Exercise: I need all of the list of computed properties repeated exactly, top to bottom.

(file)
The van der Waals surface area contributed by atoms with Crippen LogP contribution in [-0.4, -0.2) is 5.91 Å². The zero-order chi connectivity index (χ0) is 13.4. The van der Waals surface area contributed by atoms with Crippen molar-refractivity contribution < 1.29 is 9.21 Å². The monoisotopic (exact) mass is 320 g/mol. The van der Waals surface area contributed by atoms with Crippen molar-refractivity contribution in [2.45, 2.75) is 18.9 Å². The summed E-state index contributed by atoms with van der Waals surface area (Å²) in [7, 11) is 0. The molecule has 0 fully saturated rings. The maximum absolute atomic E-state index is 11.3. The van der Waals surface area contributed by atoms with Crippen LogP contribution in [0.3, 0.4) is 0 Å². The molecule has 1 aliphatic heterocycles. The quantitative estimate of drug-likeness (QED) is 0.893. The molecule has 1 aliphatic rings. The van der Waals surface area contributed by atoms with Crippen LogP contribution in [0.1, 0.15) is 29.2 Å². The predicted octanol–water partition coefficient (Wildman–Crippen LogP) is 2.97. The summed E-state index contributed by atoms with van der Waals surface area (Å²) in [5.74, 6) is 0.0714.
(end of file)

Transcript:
The van der Waals surface area contributed by atoms with Crippen LogP contribution in [-0.4, -0.2) is 5.91 Å². The zero-order chi connectivity index (χ0) is 13.4. The van der Waals surface area contributed by atoms with Crippen molar-refractivity contribution < 1.29 is 9.21 Å². The monoisotopic (exact) mass is 320 g/mol. The van der Waals surface area contributed by atoms with Crippen molar-refractivity contribution in [2.45, 2.75) is 18.9 Å². The summed E-state index contributed by atoms with van der Waals surface area (Å²) in [7, 11) is 0. The molecule has 0 fully saturated rings. The maximum absolute atomic E-state index is 11.3. The van der Waals surface area contributed by atoms with Crippen LogP contribution in [0.3, 0.4) is 0 Å². The molecule has 1 aliphatic heterocycles. The quantitative estimate of drug-likeness (QED) is 0.893. The molecule has 1 aliphatic rings. The van der Waals surface area contributed by atoms with Crippen LogP contribution in [0.1, 0.15) is 29.2 Å². The predicted octanol–water partition coefficient (Wildman–Crippen LogP) is 2.97. The summed E-state index contributed by atoms with van der Waals surface area (Å²) in [5.74, 6) is 0.0714.